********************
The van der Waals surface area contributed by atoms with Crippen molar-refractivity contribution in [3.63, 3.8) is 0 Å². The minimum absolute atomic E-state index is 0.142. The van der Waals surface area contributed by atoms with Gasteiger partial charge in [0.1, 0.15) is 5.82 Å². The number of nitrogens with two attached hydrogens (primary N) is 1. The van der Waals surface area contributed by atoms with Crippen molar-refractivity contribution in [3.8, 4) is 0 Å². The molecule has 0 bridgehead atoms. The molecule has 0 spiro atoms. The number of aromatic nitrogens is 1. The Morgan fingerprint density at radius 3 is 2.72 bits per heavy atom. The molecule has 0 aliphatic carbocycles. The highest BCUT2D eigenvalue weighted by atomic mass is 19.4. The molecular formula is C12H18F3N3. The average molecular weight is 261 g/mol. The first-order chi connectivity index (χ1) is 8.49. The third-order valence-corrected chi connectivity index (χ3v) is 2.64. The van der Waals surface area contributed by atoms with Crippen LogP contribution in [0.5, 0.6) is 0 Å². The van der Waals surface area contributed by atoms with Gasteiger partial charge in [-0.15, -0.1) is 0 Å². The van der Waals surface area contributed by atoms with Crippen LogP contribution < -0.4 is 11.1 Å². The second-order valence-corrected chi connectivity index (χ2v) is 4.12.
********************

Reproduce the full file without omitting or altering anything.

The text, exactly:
The van der Waals surface area contributed by atoms with Crippen molar-refractivity contribution in [3.63, 3.8) is 0 Å². The minimum absolute atomic E-state index is 0.142. The van der Waals surface area contributed by atoms with Gasteiger partial charge in [0.1, 0.15) is 5.82 Å². The number of nitrogens with two attached hydrogens (primary N) is 1. The van der Waals surface area contributed by atoms with Crippen molar-refractivity contribution in [3.8, 4) is 0 Å². The molecule has 0 bridgehead atoms. The molecule has 0 spiro atoms. The number of aromatic nitrogens is 1. The Morgan fingerprint density at radius 3 is 2.72 bits per heavy atom. The molecule has 0 aliphatic carbocycles. The highest BCUT2D eigenvalue weighted by atomic mass is 19.4. The molecular formula is C12H18F3N3. The average molecular weight is 261 g/mol. The first-order chi connectivity index (χ1) is 8.49. The third-order valence-corrected chi connectivity index (χ3v) is 2.64. The van der Waals surface area contributed by atoms with Crippen LogP contribution in [0.5, 0.6) is 0 Å². The van der Waals surface area contributed by atoms with Gasteiger partial charge in [-0.15, -0.1) is 0 Å². The van der Waals surface area contributed by atoms with Crippen LogP contribution < -0.4 is 11.1 Å². The second-order valence-corrected chi connectivity index (χ2v) is 4.12.